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Johnny Go, SJ My dear High School Faculty and Staff, dear parents,dear students, this morning I decided instead to speak to you not as your Director, but as a fellow Xavierian, someone who studied here and did a lot of my growing up right on this campus. I spent some of the best years of my life here in Xavier, but there are a few "secrets" I wish I had known back then -- things which would have saved me a lot of trouble, a lot of mistakes, and a lot of detours in my life if I had taken them seriously; things which, come to think of it, my parents and teachers did tell us, but maybe I was just too distracted to listen or too immature to understand. Let me share with you> three of these secrets ? for whatever they're worth.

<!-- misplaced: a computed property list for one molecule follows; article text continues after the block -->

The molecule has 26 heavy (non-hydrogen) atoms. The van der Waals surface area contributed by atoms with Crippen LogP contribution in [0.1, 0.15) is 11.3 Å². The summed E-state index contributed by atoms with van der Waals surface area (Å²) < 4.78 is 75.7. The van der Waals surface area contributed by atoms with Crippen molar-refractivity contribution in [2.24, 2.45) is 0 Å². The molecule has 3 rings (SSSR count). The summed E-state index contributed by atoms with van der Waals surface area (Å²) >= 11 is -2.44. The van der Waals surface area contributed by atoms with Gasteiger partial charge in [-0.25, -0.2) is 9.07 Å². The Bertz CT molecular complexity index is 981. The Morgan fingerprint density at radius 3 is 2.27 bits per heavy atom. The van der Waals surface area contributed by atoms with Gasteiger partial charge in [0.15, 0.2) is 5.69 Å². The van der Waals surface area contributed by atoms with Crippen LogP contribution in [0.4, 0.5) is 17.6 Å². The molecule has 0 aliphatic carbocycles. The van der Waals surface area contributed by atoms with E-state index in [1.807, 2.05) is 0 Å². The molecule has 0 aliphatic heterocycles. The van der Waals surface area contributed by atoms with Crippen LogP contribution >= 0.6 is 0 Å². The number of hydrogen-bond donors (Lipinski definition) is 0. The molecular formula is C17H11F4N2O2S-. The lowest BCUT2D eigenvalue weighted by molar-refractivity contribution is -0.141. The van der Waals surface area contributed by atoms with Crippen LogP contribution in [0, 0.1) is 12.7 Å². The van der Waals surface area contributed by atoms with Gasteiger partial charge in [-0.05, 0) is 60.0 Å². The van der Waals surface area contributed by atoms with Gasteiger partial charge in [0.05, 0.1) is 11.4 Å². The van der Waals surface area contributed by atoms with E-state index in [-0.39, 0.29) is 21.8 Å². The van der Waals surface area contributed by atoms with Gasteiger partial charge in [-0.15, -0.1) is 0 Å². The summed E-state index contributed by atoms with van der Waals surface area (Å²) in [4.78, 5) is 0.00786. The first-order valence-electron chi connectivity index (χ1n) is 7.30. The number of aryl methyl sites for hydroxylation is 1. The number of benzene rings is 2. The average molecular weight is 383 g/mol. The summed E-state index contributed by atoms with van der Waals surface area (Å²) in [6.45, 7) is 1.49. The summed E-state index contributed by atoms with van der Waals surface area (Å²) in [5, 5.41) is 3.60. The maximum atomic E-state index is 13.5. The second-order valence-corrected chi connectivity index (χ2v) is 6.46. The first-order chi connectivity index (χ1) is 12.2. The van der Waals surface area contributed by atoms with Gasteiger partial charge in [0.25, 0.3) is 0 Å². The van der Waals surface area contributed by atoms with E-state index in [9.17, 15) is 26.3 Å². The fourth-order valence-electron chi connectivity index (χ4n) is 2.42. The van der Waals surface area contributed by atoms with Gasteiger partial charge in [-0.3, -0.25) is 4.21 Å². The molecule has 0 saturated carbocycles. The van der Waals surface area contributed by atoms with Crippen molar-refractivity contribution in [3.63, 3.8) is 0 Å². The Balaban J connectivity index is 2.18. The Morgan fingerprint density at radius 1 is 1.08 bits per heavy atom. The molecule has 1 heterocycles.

Secret no. 1: When I was younger, I used to hear people say, "The more, the merrier!" But as I grew older, I realized that "more isn't always merrier." Like many people my age, I was somehow led to believe that the more I had, the merrier my life would be. And so, like all my classmates, I was infected with the drive to keep up with others: to get the latest pair of Nikes, the most fashionable brand for my shirts, etc. And when I didn't have all the things that other people had, I somehow felt that I wasn't as good as the others who did. I somehow felt incomplete and unhappy. But through the years I've met many people who seem to have everything they can ever wish for, but for some strange and sad reason, aren't merry at all, are far from happy, and are even, by their own confession, quite miserable. It seems that once we fall into the> vicious cycle of acquisitiveness; it isn't easy to feel satisfied and grateful. We always want more because there's always more to want. I can see that today, more than ever, the same acquisitiveness, the same pressure to keep up with others, continues to be present among the young people: the desire for the latest computer, the latest cell phone model. Since I've experienced all that myself, I actually understand. But I've learned -- and I hope that in time you too will learn -- that "more isn't always merrier." Don't get me wrong: it's not a sin to be rich. Riches are a gift from God. When put to good use, riches can do people a lot of good: we can eat well, we can go to good schools, we can even help the poor. The problem with riches is not that they're bad in themselves, but whether we like it or not, they are dangerous. I've heard many people say that they'll get rich first, then they'll help others. Famous last words. More often than not, they do become wealthy, but somehow never get around to helping others. I think the reason is that when we want to possess, we also end up getting possessed. There's just never enough, and our lives can end up as an unending and unsatisfying pursuit of fortune.